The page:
As with many manufacturers, Tara Materials was being affected by the recession and overseas manufacturers who were taking away customers by offering similar products at a lower price. Between 2009 and 2011, Tara Materials was able to make slow and steady improvements in the quality of its products and customers were starting to take notice. In early 2011, the company went through a restructuring and Mike Pedroza was asked to take over the plant manager role. As part of his new responsibilities, he was tasked to help the plant become more efficient. Based on his past experience with lean manufacturing, he knew that to make the changes management was expecting, he needed to make lean part of the everyday culture, and have it viewed as a long-term solution and not just a fad.

Knowing that he wanted to work with a university instead of a consulting group, Mike conducted a Google search on lean assistance in Georgia, and came across the Georgia Manufacturing Extension Partnership (GaMEP) at Georgia Tech. He met with Bill Ritsch, North Metro Region Manager, and Sam Darwin, project manager at the GaMEP, to review his situation. Observation of the operation suggested there was too much time being wasting moving material around in the facility, and that the machines were not set up in a configuration that would optimize output.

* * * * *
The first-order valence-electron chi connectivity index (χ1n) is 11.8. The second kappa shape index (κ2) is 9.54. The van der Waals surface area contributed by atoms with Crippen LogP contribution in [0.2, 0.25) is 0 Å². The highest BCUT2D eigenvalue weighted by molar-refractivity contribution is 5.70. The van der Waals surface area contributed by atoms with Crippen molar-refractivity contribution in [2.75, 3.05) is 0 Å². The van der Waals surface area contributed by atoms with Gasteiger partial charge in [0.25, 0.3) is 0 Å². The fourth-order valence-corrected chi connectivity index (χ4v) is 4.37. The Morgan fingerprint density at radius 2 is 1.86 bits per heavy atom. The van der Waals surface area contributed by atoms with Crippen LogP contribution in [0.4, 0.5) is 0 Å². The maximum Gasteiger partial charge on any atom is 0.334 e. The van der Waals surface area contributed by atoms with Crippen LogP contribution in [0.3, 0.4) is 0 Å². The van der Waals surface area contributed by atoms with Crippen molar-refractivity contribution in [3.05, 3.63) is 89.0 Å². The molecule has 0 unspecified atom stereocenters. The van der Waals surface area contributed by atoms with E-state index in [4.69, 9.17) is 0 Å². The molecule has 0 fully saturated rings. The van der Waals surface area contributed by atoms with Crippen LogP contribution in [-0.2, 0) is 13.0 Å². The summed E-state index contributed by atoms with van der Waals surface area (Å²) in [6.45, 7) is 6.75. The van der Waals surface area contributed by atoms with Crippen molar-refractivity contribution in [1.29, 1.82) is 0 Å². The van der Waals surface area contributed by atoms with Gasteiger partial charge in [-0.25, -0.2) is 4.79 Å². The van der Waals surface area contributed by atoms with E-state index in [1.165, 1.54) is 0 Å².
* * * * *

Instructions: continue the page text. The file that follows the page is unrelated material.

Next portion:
Solution

Ritsch and Darwin worked with Pedroza to craft a plan that would allow two machines to operate more efficiently by working side-by-side and discharging product toward each other. By operating with one packer for two machines, the flow of product became smoother, taking fewer steps and less time to get the material out.

As part of its overall improvement of processes, Tara Materials moved core material closer to the production line, created standard operating procedures for new lines, and reduced the material scrapped due to inconsistencies and defects from as much as 17 percent to between 5 and 7 percent.

Tara Materials is now in a growth stage and is bringing on new customers, as well as increasing order sizes of current customers. By improving processes and better utilizing equipment, Tara Materials is able to meet these growing demands and has recently added another shift and line, resulting in additional production of high-quality product and jobs.